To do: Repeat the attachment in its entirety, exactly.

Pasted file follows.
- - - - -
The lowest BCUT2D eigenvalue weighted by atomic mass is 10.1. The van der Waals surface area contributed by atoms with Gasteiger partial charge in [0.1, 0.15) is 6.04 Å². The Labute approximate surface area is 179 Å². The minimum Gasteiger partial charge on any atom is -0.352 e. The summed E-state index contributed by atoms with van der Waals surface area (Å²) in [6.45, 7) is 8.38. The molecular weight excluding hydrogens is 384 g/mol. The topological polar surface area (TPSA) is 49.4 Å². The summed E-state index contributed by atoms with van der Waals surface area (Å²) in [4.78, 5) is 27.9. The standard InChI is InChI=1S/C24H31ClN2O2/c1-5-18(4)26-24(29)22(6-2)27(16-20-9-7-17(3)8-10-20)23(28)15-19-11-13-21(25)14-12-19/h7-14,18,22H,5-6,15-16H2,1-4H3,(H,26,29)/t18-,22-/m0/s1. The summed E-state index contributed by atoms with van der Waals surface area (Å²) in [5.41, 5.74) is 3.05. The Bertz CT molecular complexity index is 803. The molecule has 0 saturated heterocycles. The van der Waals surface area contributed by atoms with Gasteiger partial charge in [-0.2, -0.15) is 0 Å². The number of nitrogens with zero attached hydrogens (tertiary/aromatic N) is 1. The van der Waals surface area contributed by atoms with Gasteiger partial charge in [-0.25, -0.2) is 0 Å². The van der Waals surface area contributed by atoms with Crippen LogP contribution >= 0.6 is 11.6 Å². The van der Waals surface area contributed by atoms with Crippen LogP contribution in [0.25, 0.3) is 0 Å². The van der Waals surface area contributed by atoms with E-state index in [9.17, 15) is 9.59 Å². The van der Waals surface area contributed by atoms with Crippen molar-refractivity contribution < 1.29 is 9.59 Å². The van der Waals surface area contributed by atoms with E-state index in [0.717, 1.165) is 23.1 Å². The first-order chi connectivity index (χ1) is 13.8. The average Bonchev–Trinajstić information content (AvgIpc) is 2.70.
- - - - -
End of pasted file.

The lowest BCUT2D eigenvalue weighted by atomic mass is 10.1. The van der Waals surface area contributed by atoms with Gasteiger partial charge in [0.1, 0.15) is 6.04 Å². The Labute approximate surface area is 179 Å². The minimum Gasteiger partial charge on any atom is -0.352 e. The summed E-state index contributed by atoms with van der Waals surface area (Å²) in [6.45, 7) is 8.38. The molecular weight excluding hydrogens is 384 g/mol. The topological polar surface area (TPSA) is 49.4 Å². The summed E-state index contributed by atoms with van der Waals surface area (Å²) in [4.78, 5) is 27.9. The standard InChI is InChI=1S/C24H31ClN2O2/c1-5-18(4)26-24(29)22(6-2)27(16-20-9-7-17(3)8-10-20)23(28)15-19-11-13-21(25)14-12-19/h7-14,18,22H,5-6,15-16H2,1-4H3,(H,26,29)/t18-,22-/m0/s1. The summed E-state index contributed by atoms with van der Waals surface area (Å²) in [5.41, 5.74) is 3.05. The Bertz CT molecular complexity index is 803. The molecule has 0 saturated heterocycles. The van der Waals surface area contributed by atoms with Gasteiger partial charge in [-0.2, -0.15) is 0 Å². The number of nitrogens with zero attached hydrogens (tertiary/aromatic N) is 1. The van der Waals surface area contributed by atoms with Gasteiger partial charge in [-0.25, -0.2) is 0 Å². The van der Waals surface area contributed by atoms with Crippen LogP contribution >= 0.6 is 11.6 Å². The van der Waals surface area contributed by atoms with Crippen LogP contribution in [0.25, 0.3) is 0 Å². The van der Waals surface area contributed by atoms with E-state index in [9.17, 15) is 9.59 Å². The van der Waals surface area contributed by atoms with Crippen molar-refractivity contribution < 1.29 is 9.59 Å². The van der Waals surface area contributed by atoms with E-state index in [0.717, 1.165) is 23.1 Å². The first-order chi connectivity index (χ1) is 13.8. The average Bonchev–Trinajstić information content (AvgIpc) is 2.70.